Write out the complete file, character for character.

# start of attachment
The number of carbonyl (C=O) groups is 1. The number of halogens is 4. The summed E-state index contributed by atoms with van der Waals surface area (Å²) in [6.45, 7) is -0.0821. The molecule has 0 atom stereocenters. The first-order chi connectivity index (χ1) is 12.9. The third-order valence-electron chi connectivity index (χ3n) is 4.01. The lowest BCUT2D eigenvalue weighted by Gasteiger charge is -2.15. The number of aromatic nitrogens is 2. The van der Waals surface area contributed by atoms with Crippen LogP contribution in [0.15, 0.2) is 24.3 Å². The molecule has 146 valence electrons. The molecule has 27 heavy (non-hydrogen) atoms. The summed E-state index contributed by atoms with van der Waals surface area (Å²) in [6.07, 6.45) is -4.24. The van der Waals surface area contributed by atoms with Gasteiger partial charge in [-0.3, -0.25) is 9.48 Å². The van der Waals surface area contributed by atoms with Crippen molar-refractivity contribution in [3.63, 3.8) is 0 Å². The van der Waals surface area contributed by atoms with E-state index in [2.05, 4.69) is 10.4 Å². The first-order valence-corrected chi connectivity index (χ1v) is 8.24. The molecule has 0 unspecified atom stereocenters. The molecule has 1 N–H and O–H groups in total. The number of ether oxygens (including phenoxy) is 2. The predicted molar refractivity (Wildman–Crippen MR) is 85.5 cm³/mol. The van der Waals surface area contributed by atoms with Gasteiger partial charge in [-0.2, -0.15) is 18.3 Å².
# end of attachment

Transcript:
The number of carbonyl (C=O) groups is 1. The number of halogens is 4. The summed E-state index contributed by atoms with van der Waals surface area (Å²) in [6.45, 7) is -0.0821. The molecule has 0 atom stereocenters. The first-order chi connectivity index (χ1) is 12.9. The third-order valence-electron chi connectivity index (χ3n) is 4.01. The lowest BCUT2D eigenvalue weighted by Gasteiger charge is -2.15. The number of aromatic nitrogens is 2. The van der Waals surface area contributed by atoms with Crippen LogP contribution in [0.15, 0.2) is 24.3 Å². The molecule has 146 valence electrons. The molecule has 27 heavy (non-hydrogen) atoms. The summed E-state index contributed by atoms with van der Waals surface area (Å²) in [6.07, 6.45) is -4.24. The van der Waals surface area contributed by atoms with Gasteiger partial charge in [-0.3, -0.25) is 9.48 Å². The van der Waals surface area contributed by atoms with Crippen molar-refractivity contribution in [3.63, 3.8) is 0 Å². The van der Waals surface area contributed by atoms with E-state index in [2.05, 4.69) is 10.4 Å². The first-order valence-corrected chi connectivity index (χ1v) is 8.24. The molecule has 0 unspecified atom stereocenters. The molecule has 1 N–H and O–H groups in total. The number of ether oxygens (including phenoxy) is 2. The predicted molar refractivity (Wildman–Crippen MR) is 85.5 cm³/mol. The van der Waals surface area contributed by atoms with Gasteiger partial charge in [-0.2, -0.15) is 18.3 Å².